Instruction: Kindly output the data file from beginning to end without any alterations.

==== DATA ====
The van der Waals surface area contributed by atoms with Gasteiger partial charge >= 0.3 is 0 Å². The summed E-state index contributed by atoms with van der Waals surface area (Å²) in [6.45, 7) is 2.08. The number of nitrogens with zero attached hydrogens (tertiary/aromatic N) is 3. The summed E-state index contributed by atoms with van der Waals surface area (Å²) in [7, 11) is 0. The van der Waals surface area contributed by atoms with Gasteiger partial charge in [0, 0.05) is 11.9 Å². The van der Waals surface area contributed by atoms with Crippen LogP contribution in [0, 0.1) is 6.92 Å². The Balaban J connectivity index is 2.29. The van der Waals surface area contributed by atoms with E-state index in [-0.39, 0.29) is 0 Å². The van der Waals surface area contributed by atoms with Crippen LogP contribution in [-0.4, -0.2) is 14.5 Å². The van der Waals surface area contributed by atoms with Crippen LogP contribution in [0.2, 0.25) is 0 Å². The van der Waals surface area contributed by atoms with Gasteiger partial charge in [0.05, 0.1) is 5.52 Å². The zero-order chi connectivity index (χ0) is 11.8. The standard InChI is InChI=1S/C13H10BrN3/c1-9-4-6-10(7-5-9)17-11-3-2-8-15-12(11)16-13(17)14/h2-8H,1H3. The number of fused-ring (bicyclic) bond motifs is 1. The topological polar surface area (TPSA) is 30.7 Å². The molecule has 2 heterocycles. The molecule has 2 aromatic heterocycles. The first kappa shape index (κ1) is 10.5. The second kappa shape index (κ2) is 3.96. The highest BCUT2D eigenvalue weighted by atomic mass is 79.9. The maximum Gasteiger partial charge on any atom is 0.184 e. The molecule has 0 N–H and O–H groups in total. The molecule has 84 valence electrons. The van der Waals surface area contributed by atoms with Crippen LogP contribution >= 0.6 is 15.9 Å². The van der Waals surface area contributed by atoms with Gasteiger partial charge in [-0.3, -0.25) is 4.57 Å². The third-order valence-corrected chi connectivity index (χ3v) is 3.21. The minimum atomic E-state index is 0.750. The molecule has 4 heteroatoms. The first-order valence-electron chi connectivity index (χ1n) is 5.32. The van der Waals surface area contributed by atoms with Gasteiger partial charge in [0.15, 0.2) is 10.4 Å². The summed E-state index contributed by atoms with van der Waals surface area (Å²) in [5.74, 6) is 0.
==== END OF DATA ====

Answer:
The van der Waals surface area contributed by atoms with Gasteiger partial charge >= 0.3 is 0 Å². The summed E-state index contributed by atoms with van der Waals surface area (Å²) in [6.45, 7) is 2.08. The number of nitrogens with zero attached hydrogens (tertiary/aromatic N) is 3. The summed E-state index contributed by atoms with van der Waals surface area (Å²) in [7, 11) is 0. The van der Waals surface area contributed by atoms with Gasteiger partial charge in [0, 0.05) is 11.9 Å². The van der Waals surface area contributed by atoms with Crippen LogP contribution in [0, 0.1) is 6.92 Å². The Balaban J connectivity index is 2.29. The van der Waals surface area contributed by atoms with E-state index in [-0.39, 0.29) is 0 Å². The van der Waals surface area contributed by atoms with Crippen LogP contribution in [-0.4, -0.2) is 14.5 Å². The van der Waals surface area contributed by atoms with Crippen LogP contribution in [0.2, 0.25) is 0 Å². The van der Waals surface area contributed by atoms with Gasteiger partial charge in [0.05, 0.1) is 5.52 Å². The zero-order chi connectivity index (χ0) is 11.8. The standard InChI is InChI=1S/C13H10BrN3/c1-9-4-6-10(7-5-9)17-11-3-2-8-15-12(11)16-13(17)14/h2-8H,1H3. The number of fused-ring (bicyclic) bond motifs is 1. The topological polar surface area (TPSA) is 30.7 Å². The molecule has 2 heterocycles. The molecule has 2 aromatic heterocycles. The first kappa shape index (κ1) is 10.5. The second kappa shape index (κ2) is 3.96. The highest BCUT2D eigenvalue weighted by atomic mass is 79.9. The maximum Gasteiger partial charge on any atom is 0.184 e. The molecule has 0 N–H and O–H groups in total. The molecule has 84 valence electrons. The van der Waals surface area contributed by atoms with Crippen LogP contribution >= 0.6 is 15.9 Å². The van der Waals surface area contributed by atoms with Gasteiger partial charge in [-0.3, -0.25) is 4.57 Å². The third-order valence-corrected chi connectivity index (χ3v) is 3.21. The minimum atomic E-state index is 0.750. The molecule has 4 heteroatoms. The first-order valence-electron chi connectivity index (χ1n) is 5.32. The van der Waals surface area contributed by atoms with Gasteiger partial charge in [0.15, 0.2) is 10.4 Å². The summed E-state index contributed by atoms with van der Waals surface area (Å²) in [5.74, 6) is 0.